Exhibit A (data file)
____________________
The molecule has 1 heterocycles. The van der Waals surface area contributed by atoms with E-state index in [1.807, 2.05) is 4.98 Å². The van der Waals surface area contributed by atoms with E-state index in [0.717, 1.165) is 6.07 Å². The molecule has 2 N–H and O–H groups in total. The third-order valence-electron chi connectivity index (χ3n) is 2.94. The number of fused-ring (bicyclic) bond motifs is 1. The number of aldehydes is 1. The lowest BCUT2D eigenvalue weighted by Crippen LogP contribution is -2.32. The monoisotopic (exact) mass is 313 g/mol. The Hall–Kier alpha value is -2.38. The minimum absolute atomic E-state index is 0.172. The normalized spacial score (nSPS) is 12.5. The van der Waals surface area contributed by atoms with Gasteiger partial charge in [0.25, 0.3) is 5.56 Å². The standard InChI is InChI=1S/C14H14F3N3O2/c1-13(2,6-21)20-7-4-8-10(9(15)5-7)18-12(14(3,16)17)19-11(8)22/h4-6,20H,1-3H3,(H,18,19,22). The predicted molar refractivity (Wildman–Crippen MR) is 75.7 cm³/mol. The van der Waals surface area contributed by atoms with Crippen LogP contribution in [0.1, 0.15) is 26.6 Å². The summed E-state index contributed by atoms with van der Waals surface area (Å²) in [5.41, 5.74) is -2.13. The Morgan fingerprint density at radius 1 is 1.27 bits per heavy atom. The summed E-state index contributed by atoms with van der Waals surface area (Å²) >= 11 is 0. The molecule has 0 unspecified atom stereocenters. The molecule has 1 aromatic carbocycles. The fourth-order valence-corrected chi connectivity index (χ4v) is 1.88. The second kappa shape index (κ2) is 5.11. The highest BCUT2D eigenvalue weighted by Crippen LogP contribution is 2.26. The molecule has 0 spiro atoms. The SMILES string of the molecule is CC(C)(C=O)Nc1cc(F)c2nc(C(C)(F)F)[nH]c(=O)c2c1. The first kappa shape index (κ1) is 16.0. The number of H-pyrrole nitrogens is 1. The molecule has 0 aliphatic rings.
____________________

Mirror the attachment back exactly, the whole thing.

The molecule has 1 heterocycles. The van der Waals surface area contributed by atoms with E-state index in [1.807, 2.05) is 4.98 Å². The van der Waals surface area contributed by atoms with E-state index in [0.717, 1.165) is 6.07 Å². The molecule has 2 N–H and O–H groups in total. The third-order valence-electron chi connectivity index (χ3n) is 2.94. The number of fused-ring (bicyclic) bond motifs is 1. The number of aldehydes is 1. The lowest BCUT2D eigenvalue weighted by Crippen LogP contribution is -2.32. The monoisotopic (exact) mass is 313 g/mol. The Hall–Kier alpha value is -2.38. The minimum absolute atomic E-state index is 0.172. The normalized spacial score (nSPS) is 12.5. The van der Waals surface area contributed by atoms with Gasteiger partial charge in [0.25, 0.3) is 5.56 Å². The standard InChI is InChI=1S/C14H14F3N3O2/c1-13(2,6-21)20-7-4-8-10(9(15)5-7)18-12(14(3,16)17)19-11(8)22/h4-6,20H,1-3H3,(H,18,19,22). The predicted molar refractivity (Wildman–Crippen MR) is 75.7 cm³/mol. The van der Waals surface area contributed by atoms with Crippen LogP contribution in [0.1, 0.15) is 26.6 Å². The summed E-state index contributed by atoms with van der Waals surface area (Å²) in [5.41, 5.74) is -2.13. The Morgan fingerprint density at radius 1 is 1.27 bits per heavy atom. The summed E-state index contributed by atoms with van der Waals surface area (Å²) >= 11 is 0. The molecule has 0 unspecified atom stereocenters. The molecule has 1 aromatic carbocycles. The fourth-order valence-corrected chi connectivity index (χ4v) is 1.88. The second kappa shape index (κ2) is 5.11. The highest BCUT2D eigenvalue weighted by Crippen LogP contribution is 2.26. The molecule has 0 spiro atoms. The SMILES string of the molecule is CC(C)(C=O)Nc1cc(F)c2nc(C(C)(F)F)[nH]c(=O)c2c1. The first kappa shape index (κ1) is 16.0. The number of H-pyrrole nitrogens is 1. The molecule has 0 aliphatic rings.